While brightness and contrast are essential, it is vital to eliminate glare. There’s little point in dramatically lighting merchandise if your pupils are constantly dilated. The best approach is to make your light sources vanish – try and select fixtures with optimal beam widths, and deep-recessed lamps mounted so that they can be focused on the merchandise displays.
It’s also a good idea to have an illuminated background. This improves depth-of-field perception, and even if one works with subtle colour shifts, actually improves contrast.
Here’s a simple set of touchlines for different types of retail environments:
Jewelry – Create huge contrasts; 15:1 or more on the displays. Best way to do this? Bring your light source as close to the merchandise as you can, but make sure its concealed well. Change your colour temperatures and light colours to suit the merchandise. Don’t shy away from using amber tones for gold, white (6500 K) for diamonds and silverware, and try using color filters or tuned LED’s to make other precious stones look attractive. The background material must be light absorbing.
Apparel: Contrast of 5:1 will work, 10:1 would be ideal, provided your energy budget allows it. Try and use a slight colour shift or a saturated colour tone in the background, not too bright. Linear light sources are not the best solution here; multiple point sources are, at least two for each segment, angled toward the merchandise by at least 30 deg in the vertical axis and 60 deg in the horizo ntal axis. CRI should be at least 90. Illuminated shelf bases are NOT a good idea. The ideal color temperatures for budget apparel are between 4000 and 5000K.
Footwear: Floor reflectance generally tends to be high in footwear stores – so make sure to use low-glare fixtures and train them on the displays. Again, point light sources are preferable to linear, but people tend to walk around in new shoes they are trying out, so some general lighting is necessary, which could be fluorescent.
Liquor: Here the reference is not to bars, but to liquor stores: You need to keep lots of panel space for promotional material – in India, because of advertising restrictions, that’s the only space where limited and imaginative branding can happen. So even if it’s just a photograph of a cricket team sponsored by the brand, it has to be eye catching and slick. There should be provision for a lot of illuminated signage that can easily be moved around shelves. Light wine shelves with minimal light in the 2700K range – just bright enough to read the labels – and the prices. Wines, more particularly the whites, are likely to lose their colour and body when exposed to any light, so the lighting has to be gentle. Do not light beers at all. Premium hard liquor brands are always displayed in opaque cardboard canisters – so treat them like jewelry, and light them with good, bright light preferably in the 3000K temperature, but don’t aim for a 15:1 contrast.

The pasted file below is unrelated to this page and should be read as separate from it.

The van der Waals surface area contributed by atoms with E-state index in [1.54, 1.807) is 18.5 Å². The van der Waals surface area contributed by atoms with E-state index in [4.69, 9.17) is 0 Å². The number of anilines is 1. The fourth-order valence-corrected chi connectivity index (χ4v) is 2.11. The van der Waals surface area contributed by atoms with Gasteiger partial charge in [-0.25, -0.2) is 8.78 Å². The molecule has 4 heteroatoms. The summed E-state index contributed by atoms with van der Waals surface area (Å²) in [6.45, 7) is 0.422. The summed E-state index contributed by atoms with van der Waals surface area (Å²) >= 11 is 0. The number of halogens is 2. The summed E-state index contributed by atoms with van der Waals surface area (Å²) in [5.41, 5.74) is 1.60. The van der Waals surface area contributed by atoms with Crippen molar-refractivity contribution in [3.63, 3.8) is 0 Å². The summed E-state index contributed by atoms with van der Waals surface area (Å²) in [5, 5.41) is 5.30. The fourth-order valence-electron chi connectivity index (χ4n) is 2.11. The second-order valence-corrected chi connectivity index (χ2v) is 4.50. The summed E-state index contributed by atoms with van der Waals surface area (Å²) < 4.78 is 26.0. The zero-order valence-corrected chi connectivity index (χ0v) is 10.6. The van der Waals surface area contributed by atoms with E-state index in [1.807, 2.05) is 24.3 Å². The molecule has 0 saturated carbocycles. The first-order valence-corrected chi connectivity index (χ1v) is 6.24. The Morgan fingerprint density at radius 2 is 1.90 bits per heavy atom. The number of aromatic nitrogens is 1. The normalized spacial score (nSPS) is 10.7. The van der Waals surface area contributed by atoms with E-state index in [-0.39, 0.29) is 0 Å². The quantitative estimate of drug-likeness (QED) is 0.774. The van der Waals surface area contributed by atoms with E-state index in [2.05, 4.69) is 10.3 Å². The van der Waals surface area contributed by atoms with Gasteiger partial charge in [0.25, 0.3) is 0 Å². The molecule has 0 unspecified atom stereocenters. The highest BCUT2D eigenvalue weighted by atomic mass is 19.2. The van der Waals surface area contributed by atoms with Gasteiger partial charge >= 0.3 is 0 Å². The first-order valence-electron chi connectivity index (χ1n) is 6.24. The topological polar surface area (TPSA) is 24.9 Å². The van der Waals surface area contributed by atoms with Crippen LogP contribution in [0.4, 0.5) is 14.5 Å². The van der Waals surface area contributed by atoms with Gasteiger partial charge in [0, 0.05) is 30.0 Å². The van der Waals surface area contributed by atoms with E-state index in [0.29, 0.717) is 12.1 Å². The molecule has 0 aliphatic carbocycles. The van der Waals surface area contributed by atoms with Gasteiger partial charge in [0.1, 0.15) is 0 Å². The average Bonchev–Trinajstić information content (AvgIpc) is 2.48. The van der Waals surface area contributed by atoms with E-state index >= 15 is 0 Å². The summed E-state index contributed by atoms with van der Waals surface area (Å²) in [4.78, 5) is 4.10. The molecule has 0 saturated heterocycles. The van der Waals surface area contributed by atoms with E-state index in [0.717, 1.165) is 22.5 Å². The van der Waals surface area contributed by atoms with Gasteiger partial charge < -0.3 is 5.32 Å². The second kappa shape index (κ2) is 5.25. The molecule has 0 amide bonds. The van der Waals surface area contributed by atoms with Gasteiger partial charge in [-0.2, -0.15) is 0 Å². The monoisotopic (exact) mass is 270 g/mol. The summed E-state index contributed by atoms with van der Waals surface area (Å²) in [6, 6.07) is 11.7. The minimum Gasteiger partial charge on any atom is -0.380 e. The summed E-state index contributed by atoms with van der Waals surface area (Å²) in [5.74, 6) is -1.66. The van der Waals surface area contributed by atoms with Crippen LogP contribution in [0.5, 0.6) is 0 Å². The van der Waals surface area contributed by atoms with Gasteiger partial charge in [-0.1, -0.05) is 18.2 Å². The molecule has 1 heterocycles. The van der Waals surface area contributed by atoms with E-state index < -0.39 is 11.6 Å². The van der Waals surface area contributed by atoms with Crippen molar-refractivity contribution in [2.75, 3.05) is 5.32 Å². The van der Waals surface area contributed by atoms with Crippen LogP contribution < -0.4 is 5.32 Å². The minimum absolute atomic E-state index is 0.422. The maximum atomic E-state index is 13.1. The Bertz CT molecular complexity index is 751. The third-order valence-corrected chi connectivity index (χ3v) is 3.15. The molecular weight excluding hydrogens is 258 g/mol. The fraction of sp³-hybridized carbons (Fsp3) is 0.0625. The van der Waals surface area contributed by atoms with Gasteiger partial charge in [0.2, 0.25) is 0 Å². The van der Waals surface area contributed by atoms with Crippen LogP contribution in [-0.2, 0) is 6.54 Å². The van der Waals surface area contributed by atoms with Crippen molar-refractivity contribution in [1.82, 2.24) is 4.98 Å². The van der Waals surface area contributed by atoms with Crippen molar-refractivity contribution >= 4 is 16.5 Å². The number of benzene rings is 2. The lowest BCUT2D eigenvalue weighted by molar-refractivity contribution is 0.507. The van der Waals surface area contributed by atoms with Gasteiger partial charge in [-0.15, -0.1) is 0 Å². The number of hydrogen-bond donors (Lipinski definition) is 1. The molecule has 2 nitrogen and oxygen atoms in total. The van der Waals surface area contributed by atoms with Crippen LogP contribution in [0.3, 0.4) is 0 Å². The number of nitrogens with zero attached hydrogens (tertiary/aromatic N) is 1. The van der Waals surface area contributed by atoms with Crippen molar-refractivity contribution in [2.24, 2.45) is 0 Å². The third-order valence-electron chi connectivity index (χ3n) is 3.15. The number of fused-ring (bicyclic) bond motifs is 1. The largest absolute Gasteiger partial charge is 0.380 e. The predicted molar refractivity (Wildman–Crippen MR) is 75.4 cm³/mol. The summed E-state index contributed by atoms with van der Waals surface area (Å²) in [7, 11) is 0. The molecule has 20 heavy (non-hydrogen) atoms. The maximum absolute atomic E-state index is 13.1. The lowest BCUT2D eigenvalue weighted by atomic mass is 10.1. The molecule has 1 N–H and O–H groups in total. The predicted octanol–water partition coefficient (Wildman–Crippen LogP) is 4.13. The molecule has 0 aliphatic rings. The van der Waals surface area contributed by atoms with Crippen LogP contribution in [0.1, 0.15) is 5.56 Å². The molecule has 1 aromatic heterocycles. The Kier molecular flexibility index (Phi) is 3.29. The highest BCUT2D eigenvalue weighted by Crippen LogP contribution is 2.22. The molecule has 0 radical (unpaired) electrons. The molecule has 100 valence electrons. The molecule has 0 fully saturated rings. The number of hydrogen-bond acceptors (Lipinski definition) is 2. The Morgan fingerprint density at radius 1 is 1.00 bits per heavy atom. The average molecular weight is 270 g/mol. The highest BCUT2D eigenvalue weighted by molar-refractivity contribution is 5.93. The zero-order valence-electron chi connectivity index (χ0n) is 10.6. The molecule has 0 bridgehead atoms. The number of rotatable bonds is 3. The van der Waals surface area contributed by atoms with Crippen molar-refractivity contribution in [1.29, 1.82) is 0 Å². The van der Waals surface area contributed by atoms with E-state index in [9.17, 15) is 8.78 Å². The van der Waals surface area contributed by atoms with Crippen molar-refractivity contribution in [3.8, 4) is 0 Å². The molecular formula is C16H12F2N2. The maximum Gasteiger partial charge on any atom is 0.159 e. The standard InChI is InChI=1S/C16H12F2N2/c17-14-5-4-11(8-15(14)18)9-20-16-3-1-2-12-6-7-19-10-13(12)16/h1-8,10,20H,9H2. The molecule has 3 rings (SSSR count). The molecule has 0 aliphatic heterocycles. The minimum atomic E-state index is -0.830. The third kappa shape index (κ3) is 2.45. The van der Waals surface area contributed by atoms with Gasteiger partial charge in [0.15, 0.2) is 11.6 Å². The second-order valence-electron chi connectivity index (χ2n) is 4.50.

Automobiles: It’s really a challenge to light an auto showroom properly – even in the showrooms of the classiest brands, it is rare to see an outstanding example of good lighting. Most of the time there’s no show window – the store floor display doubles as show window, so dealing with the additional depth poses quite a challenge. Since automobiles nowadays are beautifully designed creatures to begin with, they have to be handled like supermodels, huge pools of light around them, set off against a dark, light absorbing background. There’s a tendency to blast them with bright, white light all the time, but I’d argue the case for a dual mode of lighting – the first being when the store is full of customers – and features and prices are being discussed and pondered – and the second being those moments when the showroom is empty. This is when the ‘supermodel’ lighting mode takes over; the rest of the store fades into oblivion and the cars just bask in warm, 3000K light.
FMCG and supermarkets: Simply because of the dense, packed floors and shelves, any supermarket visitor is swamped with tremendous visual intensity and information. You need to aim for a display value of at least 700 lux and a CRI of at least 90. The best lighting method is high-CRI linear fluorescents arranged in rows that are coordinated with the shelving plan. You must reach a design point where the vertical and horizontal illuminances are high, without causing glare. The ideal colour temperature could be a value above 4000K. It is not just the merchandise that needs focus – the destination itself needs to be made very attractive. The classic example of this is the Lafayette supermarket in Paris, where the spectacular illuminated atrium attracts one of the largest footfalls in the world.
The Retail future
What’s the next exciting thing in the retail future? Adding to the emphasis I place on good graphics and signage working with lighting skills, I see some interesting trends likely to emerge in retail technology. For one, get ready for packaging that glows and pulses with light. As the slogan ‘Reduce, Re-Use, Recycle’ takes root, companies are going to think about attractive self-illuminating packaging that can be re-used and could be returned at the cash counter itself!
As the costs of LCD and LED monitors reduce, get ready for ever smarter countertop displays with product demos and advertising – some companies like Samsung, the top manufacturer of AMOLED screens, are already trying these methods out to pack a greater punch in their retail displays.
Spiraling energy costs are forcing us to find ways to bring sunlight into our showrooms. This is quite obviously a challenge, but don’t let that get you down. There are some very interesting sunlighting devices waiting in the wings to surprise you, and even when you simply collaborate with daylight in your architectural design, the results can be beautiful.
And just think of what the energy savings could do for your bottom line!